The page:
Mujahidat of Ordinary Fridays

by Adia Arianne A. Bangcola


On an ordinary Friday,
the Bangsamoro man prays at the Masjid and comes home
to a house well kept
to children well-fed
and a wife
not so well rested.

On an unordinary Friday, a virus attacks the world
and the Bangsamoro man cannot pray at the Masjid.
His wife however,
operates as usual.
He is safe inside a home
that is still well kept
with children still well-fed
with a wife still not well-rested.

When people think of the Moro,
a word borne from years of struggle,
they think of soldiers,
they think of men,
they think of war.

They say war
is a conflict
that has caused
a thousand deaths or more.

They say to be a
Moro of the Bangsa
is to be a fighter.

They say to be a fighter
is to be a man.

Women are nurturers,
they say,

But I wonder,
When a virus kills 150,000 people, is this not a war?

I wonder
in a present
where everyone
is required to stay at home
does not the woman,
so accustomed to
being a daily frontliner,
now become
the fighter of her household?

I wonder
if people realize
that this quarantine
is but another version
of the everyday battlefields
wherein our women
are already veterans?

That both
have always affected women
more than men

That to be a woman
is to already be at risk
not just of disease
but by
unequal opportunities
unequal access
inequality itself.

I wonder
when will people realize
that the Bangsamoro woman has been fighting
all her life?

That this pandemic is but a war
with narrower walls
and yes,
every man fights
every woman cares
but the woman of the Bangsa knows

there has never been a difference between the two.

That her every Rakaat in prayer,
is to pick up arms
Her every Takbir,
a general’s call
Her every InshaAllah for her family’s safety,
a war song.

With every ablution
she disinfects also her shelter
Every trip to the grocery is a comrade’s sacrifice
Every meal she puts on the table is her army’s rations.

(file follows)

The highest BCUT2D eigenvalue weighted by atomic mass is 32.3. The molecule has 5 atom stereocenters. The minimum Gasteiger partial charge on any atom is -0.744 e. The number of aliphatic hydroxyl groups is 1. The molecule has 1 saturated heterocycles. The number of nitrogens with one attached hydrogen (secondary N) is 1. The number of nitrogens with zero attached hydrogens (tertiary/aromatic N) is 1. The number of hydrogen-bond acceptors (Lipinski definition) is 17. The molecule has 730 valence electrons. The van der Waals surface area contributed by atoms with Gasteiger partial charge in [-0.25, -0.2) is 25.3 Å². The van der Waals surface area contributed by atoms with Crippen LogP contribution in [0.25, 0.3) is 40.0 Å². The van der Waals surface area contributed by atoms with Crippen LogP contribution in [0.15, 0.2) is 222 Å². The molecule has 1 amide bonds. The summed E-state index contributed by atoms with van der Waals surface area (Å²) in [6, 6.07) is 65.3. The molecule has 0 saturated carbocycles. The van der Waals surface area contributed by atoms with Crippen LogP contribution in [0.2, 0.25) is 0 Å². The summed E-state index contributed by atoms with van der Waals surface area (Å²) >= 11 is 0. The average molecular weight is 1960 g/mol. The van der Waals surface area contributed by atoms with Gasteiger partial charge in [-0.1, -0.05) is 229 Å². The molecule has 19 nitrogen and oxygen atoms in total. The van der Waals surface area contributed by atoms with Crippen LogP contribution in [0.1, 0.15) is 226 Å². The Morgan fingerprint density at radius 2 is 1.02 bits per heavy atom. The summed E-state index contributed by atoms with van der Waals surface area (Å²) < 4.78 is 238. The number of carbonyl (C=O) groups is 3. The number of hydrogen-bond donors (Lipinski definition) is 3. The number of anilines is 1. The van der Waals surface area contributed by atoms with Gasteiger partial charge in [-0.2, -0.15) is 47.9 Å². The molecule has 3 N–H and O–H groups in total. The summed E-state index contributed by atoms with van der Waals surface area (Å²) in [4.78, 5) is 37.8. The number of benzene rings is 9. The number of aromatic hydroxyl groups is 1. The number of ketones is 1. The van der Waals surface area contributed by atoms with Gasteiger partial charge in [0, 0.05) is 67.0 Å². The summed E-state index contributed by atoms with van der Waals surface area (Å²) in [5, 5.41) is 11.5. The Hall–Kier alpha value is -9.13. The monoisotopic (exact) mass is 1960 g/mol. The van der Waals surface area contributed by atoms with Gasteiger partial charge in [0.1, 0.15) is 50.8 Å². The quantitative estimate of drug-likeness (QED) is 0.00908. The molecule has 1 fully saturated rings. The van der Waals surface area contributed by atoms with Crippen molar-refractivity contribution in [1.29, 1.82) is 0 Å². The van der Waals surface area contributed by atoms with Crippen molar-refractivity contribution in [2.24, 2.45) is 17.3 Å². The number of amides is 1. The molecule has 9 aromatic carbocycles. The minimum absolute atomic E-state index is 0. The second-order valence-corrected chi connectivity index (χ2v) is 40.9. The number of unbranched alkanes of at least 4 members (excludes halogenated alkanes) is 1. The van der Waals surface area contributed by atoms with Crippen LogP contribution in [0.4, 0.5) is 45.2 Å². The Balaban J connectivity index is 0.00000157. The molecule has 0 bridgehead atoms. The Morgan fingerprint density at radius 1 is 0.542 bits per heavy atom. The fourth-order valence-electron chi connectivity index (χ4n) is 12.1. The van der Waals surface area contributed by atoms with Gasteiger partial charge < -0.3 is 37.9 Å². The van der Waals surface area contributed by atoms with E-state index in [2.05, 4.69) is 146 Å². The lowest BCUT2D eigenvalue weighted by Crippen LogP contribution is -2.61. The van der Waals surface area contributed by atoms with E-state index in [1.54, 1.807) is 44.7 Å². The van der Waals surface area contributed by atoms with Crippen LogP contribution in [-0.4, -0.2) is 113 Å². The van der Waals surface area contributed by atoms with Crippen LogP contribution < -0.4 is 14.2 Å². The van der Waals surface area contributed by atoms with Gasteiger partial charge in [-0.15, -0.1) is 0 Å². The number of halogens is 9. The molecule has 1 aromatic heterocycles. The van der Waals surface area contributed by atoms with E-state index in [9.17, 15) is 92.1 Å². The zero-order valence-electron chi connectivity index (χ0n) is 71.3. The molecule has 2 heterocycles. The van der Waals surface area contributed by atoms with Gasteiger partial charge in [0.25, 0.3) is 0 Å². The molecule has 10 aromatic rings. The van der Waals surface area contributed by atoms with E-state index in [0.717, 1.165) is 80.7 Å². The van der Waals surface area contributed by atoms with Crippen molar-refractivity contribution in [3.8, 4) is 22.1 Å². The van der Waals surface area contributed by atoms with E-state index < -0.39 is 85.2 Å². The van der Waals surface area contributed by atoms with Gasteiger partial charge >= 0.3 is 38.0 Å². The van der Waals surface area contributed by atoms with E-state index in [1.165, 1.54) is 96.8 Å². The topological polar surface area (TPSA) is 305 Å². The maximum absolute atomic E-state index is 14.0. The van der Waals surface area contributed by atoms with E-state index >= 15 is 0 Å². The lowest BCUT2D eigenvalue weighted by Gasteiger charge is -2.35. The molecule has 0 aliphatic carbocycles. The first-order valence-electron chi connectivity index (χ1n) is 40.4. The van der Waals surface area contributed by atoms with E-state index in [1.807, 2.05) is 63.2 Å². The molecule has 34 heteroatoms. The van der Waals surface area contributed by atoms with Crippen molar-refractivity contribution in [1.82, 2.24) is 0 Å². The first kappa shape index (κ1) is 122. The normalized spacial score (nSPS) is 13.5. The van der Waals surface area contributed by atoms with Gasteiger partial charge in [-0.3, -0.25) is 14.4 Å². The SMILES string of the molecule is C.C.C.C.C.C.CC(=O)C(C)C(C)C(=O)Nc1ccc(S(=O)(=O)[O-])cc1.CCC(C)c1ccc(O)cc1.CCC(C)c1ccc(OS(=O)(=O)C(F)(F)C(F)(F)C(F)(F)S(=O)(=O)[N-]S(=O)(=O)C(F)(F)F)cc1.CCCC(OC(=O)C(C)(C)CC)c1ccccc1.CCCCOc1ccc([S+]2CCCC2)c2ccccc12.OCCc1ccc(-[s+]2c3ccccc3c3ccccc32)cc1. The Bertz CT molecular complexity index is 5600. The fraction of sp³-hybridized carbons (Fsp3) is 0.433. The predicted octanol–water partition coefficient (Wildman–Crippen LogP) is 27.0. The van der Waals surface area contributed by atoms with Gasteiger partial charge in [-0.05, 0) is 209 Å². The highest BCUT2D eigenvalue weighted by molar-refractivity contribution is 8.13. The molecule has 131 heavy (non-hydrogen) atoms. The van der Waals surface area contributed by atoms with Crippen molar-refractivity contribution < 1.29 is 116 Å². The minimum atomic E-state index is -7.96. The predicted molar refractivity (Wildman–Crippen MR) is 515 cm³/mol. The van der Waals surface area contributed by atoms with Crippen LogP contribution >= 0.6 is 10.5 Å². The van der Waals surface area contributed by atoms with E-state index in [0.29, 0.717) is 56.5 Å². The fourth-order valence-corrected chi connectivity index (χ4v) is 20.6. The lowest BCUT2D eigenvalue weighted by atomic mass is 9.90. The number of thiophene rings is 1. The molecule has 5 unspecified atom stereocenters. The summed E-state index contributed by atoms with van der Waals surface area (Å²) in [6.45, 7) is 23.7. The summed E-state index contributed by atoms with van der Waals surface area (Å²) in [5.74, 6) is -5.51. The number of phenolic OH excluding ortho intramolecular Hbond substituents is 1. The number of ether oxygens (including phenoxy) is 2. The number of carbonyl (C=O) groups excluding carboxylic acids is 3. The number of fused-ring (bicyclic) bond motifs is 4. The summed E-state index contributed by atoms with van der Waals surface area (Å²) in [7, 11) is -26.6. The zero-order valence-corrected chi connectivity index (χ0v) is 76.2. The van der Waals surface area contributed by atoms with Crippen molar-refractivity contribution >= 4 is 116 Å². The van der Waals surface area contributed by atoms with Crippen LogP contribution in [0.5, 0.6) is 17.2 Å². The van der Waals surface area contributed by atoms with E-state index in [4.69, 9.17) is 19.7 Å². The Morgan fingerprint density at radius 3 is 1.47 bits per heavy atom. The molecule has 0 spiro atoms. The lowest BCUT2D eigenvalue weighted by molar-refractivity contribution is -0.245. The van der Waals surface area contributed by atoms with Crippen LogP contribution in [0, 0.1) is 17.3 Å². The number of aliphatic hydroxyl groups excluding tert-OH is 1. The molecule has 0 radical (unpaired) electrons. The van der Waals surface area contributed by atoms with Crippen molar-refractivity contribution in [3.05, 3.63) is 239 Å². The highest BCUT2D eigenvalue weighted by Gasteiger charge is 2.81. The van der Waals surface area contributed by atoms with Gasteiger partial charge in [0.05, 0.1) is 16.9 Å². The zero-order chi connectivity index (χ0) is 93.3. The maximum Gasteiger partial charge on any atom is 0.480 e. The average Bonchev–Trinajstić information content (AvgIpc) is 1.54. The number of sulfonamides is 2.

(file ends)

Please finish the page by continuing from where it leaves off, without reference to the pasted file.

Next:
That in times like this
the Bangsamoro woman
is the strongest soldier
a family can have.
Not because
she has conquered more wars
but because
she has surmounted more walls – underestimated
because of
her religion,
her culture,
her gender.

Because she can only be brought to her knees in Sujood
and never defeat.

That she,
and beautiful
and versatile –
she cannot be reduced to only
being a wife
or a mother.

She is as beautiful in home clothes as she is in a PPE
a social worker’s uniform
or behind a vendor’s stall.

When the crisis ends
they will sing praises
of their men’s valiant deeds
but what will ring in my ears is my mother’s quiet

for one more ordinary Friday
where the Bangsamoro man can come home
to a house
well kept,
to children
and behind it all,

a Bangsamoro woman.


The piece was a spoken word poetry entry submitted under the theme, ‘Bangsamoro Women during the Enhanced Community Quarantine’, and won 3rd place at a spoken word poetry competition sponsored by the Pilumbayan Organization.



Adia Arianne A. Bangcola Adia Arianne A. Bangcola is a young M’ranao poet and writer. Her spoken word performances of her original work has granted her distinctions in competitions organized by Pilumbayan, Inquirer, and the Film Development Council of the Philippines. She is currently pursuing medicine, and would like to work with children in the future.